Featured Flower: Dense Blazing Star

The other week my boys took me on a tour of a local, privately owned, botanical garden. It had actually been my mother’s day gift but life is so busy right now that we hadn’t had the time to go until the end of July. The gardens were beautiful – 20 acres that included an aviary, an apiary (bee-yard!), unique conifers and flowers as far as your eye could see. As we were walking along the meandering paths I was struck by a large stand of beautiful bright purple flowers – dense blazing star.

A large clump makes for a very vivid and colorful display

The dense blazing star, or Liatris spicata, is a very showy herbaceous perennial that is native to Eastern North America. It grows in grassland prairies and open meadows, and in Canada is only naturally found in Southwestern Ontario. It is considered to be threatened – not yet endangered but on it’s way – with the biggest threat to it being urban sprawl. This plant grows best in full sun, and moist soil and will reward the gardener with tall spikes of stunning purple flowers, that bloom consecutively from the top down. They typically grow 1 to 1.2 meters (3-4 feet), but can get as large as 2 meters (6 1/2 feet) in their natural habitat. Dense blazing star can do very well in a traditional garden setting, and in fact is one of the most common native plants that I see for sale at garden centers. I do recommend sourcing the native species to incorporate into the garden rather than a cultivar, which may typically be found for sale and may not have the same quality of pollen and/or nectar.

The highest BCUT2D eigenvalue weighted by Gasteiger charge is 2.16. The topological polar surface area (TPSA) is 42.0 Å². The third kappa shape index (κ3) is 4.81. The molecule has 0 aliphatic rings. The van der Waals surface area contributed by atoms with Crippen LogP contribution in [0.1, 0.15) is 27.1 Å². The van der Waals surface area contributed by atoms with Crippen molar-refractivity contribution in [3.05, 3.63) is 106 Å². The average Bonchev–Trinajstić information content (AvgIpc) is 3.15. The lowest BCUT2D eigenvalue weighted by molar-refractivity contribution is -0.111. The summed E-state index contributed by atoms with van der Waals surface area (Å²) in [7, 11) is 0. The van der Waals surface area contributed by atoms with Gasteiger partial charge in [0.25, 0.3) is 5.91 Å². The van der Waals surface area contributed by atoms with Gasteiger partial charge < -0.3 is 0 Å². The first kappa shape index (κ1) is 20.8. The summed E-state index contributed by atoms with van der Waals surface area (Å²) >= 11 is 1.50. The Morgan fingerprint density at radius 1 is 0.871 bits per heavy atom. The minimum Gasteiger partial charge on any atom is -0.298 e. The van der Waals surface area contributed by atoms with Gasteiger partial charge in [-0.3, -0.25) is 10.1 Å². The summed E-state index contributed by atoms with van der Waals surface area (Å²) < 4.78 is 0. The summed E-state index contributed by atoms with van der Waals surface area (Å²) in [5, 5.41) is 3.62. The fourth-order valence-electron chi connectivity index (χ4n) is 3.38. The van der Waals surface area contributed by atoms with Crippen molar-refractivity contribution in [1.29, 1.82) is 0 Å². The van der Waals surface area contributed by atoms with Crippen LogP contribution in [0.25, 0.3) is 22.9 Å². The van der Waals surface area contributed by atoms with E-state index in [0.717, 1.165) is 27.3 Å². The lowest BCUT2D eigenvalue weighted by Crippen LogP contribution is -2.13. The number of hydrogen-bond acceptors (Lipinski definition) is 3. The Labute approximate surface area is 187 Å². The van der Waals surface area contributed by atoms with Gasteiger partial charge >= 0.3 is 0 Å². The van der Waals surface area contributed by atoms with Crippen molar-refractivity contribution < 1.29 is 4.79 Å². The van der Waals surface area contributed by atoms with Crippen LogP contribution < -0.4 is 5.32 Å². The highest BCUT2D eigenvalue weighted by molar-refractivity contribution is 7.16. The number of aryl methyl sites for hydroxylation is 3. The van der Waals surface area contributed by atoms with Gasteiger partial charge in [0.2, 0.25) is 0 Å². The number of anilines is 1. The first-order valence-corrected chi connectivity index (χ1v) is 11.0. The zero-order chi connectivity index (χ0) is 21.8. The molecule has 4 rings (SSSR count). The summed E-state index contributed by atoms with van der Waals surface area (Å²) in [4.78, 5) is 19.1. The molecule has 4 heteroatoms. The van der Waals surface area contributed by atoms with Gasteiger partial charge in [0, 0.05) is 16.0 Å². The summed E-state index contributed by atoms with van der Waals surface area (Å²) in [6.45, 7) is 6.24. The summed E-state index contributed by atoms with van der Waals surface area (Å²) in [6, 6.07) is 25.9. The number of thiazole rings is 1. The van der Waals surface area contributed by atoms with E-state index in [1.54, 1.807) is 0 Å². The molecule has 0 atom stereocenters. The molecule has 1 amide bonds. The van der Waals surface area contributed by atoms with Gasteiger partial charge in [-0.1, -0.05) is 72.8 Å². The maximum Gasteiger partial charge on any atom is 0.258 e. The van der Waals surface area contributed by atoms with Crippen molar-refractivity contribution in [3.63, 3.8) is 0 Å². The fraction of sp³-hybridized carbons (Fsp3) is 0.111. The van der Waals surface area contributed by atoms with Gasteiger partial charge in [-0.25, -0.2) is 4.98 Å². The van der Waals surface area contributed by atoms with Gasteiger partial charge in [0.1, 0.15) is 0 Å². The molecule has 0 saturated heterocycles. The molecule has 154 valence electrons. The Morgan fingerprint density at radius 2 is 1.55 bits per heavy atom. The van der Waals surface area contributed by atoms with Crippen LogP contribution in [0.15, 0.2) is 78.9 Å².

This tall flower spike is actually made up of many small flowers

An interesting fact about this plant is that it can grow in soil that is contaminated with Cadmium. The plant will actually take up the toxic heavy metal and incorporate it in non-toxic form in the plant tissue. I think this gives Liatris spicata rock star status!

Pollinators love this plant! With flowers appearing in July and lasting through to September, they can be a good food source during our August nectar dearth. They are also a good nectar source for the beautiful and majestic Monarch butterfly. I was planning on using Liatris spicata in the pollinator garden at the school, but alas the native nursery that I was purchasing from was sold out. I did plant Liatris cylindracea, or Cylindrical Blazing Star, which is very similar but instead of the tall spike they have little clusters, or tufts, of flowers that remind me of fireworks.

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